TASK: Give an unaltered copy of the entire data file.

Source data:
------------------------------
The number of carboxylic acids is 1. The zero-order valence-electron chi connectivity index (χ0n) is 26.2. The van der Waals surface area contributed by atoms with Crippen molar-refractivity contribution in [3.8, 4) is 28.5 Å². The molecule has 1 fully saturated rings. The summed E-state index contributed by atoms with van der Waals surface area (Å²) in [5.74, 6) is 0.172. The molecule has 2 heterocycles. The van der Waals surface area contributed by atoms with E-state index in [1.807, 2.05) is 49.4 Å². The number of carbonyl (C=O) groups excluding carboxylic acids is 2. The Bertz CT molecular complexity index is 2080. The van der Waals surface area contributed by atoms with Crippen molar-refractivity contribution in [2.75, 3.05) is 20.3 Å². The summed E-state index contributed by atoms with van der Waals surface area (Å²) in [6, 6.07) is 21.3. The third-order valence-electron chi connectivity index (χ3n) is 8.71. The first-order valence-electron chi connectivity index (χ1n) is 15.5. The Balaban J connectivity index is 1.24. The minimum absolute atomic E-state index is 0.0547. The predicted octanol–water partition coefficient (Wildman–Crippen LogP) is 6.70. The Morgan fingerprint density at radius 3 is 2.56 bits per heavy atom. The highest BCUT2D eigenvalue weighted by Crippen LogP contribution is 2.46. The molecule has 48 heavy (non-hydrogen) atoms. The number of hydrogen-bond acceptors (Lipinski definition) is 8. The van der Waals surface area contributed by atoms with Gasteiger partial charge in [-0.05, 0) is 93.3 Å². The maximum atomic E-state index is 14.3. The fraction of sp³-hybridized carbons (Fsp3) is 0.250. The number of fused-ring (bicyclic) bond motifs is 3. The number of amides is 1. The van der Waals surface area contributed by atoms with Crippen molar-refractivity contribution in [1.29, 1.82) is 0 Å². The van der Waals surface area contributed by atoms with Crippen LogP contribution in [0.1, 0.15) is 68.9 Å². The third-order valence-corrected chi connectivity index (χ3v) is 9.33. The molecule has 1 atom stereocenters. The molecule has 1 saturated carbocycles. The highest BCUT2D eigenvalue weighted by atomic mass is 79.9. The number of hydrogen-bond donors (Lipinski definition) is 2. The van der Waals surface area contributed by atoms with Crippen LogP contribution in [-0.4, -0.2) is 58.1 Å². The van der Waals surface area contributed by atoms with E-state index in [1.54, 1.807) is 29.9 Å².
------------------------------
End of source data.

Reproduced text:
The number of carboxylic acids is 1. The zero-order valence-electron chi connectivity index (χ0n) is 26.2. The van der Waals surface area contributed by atoms with Crippen molar-refractivity contribution in [3.8, 4) is 28.5 Å². The molecule has 1 fully saturated rings. The summed E-state index contributed by atoms with van der Waals surface area (Å²) in [5.74, 6) is 0.172. The molecule has 2 heterocycles. The van der Waals surface area contributed by atoms with E-state index in [1.807, 2.05) is 49.4 Å². The number of carbonyl (C=O) groups excluding carboxylic acids is 2. The Bertz CT molecular complexity index is 2080. The van der Waals surface area contributed by atoms with Crippen molar-refractivity contribution in [2.75, 3.05) is 20.3 Å². The summed E-state index contributed by atoms with van der Waals surface area (Å²) in [6, 6.07) is 21.3. The third-order valence-electron chi connectivity index (χ3n) is 8.71. The first-order valence-electron chi connectivity index (χ1n) is 15.5. The Balaban J connectivity index is 1.24. The minimum absolute atomic E-state index is 0.0547. The predicted octanol–water partition coefficient (Wildman–Crippen LogP) is 6.70. The Morgan fingerprint density at radius 3 is 2.56 bits per heavy atom. The highest BCUT2D eigenvalue weighted by Crippen LogP contribution is 2.46. The molecule has 48 heavy (non-hydrogen) atoms. The number of hydrogen-bond acceptors (Lipinski definition) is 8. The van der Waals surface area contributed by atoms with Gasteiger partial charge in [-0.05, 0) is 93.3 Å². The maximum atomic E-state index is 14.3. The fraction of sp³-hybridized carbons (Fsp3) is 0.250. The number of fused-ring (bicyclic) bond motifs is 3. The number of amides is 1. The van der Waals surface area contributed by atoms with Crippen molar-refractivity contribution in [1.29, 1.82) is 0 Å². The van der Waals surface area contributed by atoms with Crippen LogP contribution in [0.1, 0.15) is 68.9 Å². The third-order valence-corrected chi connectivity index (χ3v) is 9.33. The molecule has 1 atom stereocenters. The molecule has 1 saturated carbocycles. The highest BCUT2D eigenvalue weighted by atomic mass is 79.9. The number of hydrogen-bond donors (Lipinski definition) is 2. The van der Waals surface area contributed by atoms with Crippen LogP contribution in [-0.4, -0.2) is 58.1 Å². The van der Waals surface area contributed by atoms with E-state index in [1.54, 1.807) is 29.9 Å².